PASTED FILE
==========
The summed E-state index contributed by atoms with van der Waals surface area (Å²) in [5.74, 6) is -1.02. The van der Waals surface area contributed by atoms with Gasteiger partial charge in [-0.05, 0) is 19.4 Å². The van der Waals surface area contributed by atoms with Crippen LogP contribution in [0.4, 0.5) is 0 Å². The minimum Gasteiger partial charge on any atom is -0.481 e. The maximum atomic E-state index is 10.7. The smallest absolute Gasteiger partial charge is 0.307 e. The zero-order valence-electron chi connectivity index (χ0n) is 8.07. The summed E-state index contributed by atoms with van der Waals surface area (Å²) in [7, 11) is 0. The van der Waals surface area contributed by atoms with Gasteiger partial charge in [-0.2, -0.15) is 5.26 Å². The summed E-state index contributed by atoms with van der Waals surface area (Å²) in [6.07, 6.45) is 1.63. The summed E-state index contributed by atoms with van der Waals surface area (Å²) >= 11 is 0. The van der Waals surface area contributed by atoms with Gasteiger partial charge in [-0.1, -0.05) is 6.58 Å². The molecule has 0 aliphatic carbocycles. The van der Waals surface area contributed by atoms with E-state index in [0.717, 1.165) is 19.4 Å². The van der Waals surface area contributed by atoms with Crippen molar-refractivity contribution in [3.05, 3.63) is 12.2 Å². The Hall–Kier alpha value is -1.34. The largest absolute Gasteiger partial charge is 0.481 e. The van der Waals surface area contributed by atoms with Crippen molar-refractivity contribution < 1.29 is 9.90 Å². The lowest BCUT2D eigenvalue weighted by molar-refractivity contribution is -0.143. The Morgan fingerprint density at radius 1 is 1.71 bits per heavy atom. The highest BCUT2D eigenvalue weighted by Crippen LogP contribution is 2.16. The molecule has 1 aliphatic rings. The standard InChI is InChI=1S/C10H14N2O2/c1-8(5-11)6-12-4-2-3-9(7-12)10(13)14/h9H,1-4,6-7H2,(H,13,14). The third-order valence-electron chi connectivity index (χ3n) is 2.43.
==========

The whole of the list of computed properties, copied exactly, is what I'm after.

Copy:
The summed E-state index contributed by atoms with van der Waals surface area (Å²) in [5.74, 6) is -1.02. The van der Waals surface area contributed by atoms with Gasteiger partial charge in [-0.05, 0) is 19.4 Å². The van der Waals surface area contributed by atoms with Crippen LogP contribution in [0.4, 0.5) is 0 Å². The minimum Gasteiger partial charge on any atom is -0.481 e. The maximum atomic E-state index is 10.7. The smallest absolute Gasteiger partial charge is 0.307 e. The zero-order valence-electron chi connectivity index (χ0n) is 8.07. The summed E-state index contributed by atoms with van der Waals surface area (Å²) in [7, 11) is 0. The van der Waals surface area contributed by atoms with Gasteiger partial charge in [-0.2, -0.15) is 5.26 Å². The summed E-state index contributed by atoms with van der Waals surface area (Å²) in [6.07, 6.45) is 1.63. The summed E-state index contributed by atoms with van der Waals surface area (Å²) >= 11 is 0. The van der Waals surface area contributed by atoms with Gasteiger partial charge in [-0.1, -0.05) is 6.58 Å². The molecule has 0 aliphatic carbocycles. The van der Waals surface area contributed by atoms with E-state index in [0.717, 1.165) is 19.4 Å². The van der Waals surface area contributed by atoms with Crippen molar-refractivity contribution in [3.05, 3.63) is 12.2 Å². The Hall–Kier alpha value is -1.34. The largest absolute Gasteiger partial charge is 0.481 e. The van der Waals surface area contributed by atoms with Crippen molar-refractivity contribution < 1.29 is 9.90 Å². The lowest BCUT2D eigenvalue weighted by molar-refractivity contribution is -0.143. The Morgan fingerprint density at radius 1 is 1.71 bits per heavy atom. The highest BCUT2D eigenvalue weighted by Crippen LogP contribution is 2.16. The molecule has 1 aliphatic rings. The standard InChI is InChI=1S/C10H14N2O2/c1-8(5-11)6-12-4-2-3-9(7-12)10(13)14/h9H,1-4,6-7H2,(H,13,14). The third-order valence-electron chi connectivity index (χ3n) is 2.43.